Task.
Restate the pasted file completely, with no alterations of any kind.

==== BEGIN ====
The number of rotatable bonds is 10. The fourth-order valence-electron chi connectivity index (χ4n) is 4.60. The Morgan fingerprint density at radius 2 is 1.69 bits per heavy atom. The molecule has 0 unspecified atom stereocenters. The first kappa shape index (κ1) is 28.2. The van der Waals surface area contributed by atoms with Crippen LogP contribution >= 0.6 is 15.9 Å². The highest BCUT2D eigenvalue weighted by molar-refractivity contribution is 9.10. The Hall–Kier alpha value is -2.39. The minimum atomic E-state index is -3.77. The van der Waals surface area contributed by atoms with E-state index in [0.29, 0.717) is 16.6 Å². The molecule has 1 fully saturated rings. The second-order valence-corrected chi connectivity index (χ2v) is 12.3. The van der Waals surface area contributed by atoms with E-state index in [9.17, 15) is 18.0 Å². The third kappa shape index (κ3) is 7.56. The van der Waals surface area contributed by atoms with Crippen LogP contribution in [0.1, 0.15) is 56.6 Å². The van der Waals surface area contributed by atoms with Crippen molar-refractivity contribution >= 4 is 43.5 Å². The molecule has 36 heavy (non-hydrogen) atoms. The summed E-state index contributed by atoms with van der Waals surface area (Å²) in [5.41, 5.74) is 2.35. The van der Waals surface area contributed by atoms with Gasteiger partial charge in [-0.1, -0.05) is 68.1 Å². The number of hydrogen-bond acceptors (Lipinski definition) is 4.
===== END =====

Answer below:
The number of rotatable bonds is 10. The fourth-order valence-electron chi connectivity index (χ4n) is 4.60. The Morgan fingerprint density at radius 2 is 1.69 bits per heavy atom. The molecule has 0 unspecified atom stereocenters. The first kappa shape index (κ1) is 28.2. The van der Waals surface area contributed by atoms with Crippen LogP contribution >= 0.6 is 15.9 Å². The highest BCUT2D eigenvalue weighted by molar-refractivity contribution is 9.10. The Hall–Kier alpha value is -2.39. The minimum atomic E-state index is -3.77. The van der Waals surface area contributed by atoms with E-state index in [0.29, 0.717) is 16.6 Å². The molecule has 1 fully saturated rings. The second-order valence-corrected chi connectivity index (χ2v) is 12.3. The van der Waals surface area contributed by atoms with E-state index in [9.17, 15) is 18.0 Å². The third kappa shape index (κ3) is 7.56. The van der Waals surface area contributed by atoms with Crippen LogP contribution in [0.1, 0.15) is 56.6 Å². The van der Waals surface area contributed by atoms with Crippen molar-refractivity contribution >= 4 is 43.5 Å². The molecule has 36 heavy (non-hydrogen) atoms. The summed E-state index contributed by atoms with van der Waals surface area (Å²) in [5.41, 5.74) is 2.35. The van der Waals surface area contributed by atoms with Gasteiger partial charge in [-0.1, -0.05) is 68.1 Å². The number of hydrogen-bond acceptors (Lipinski definition) is 4.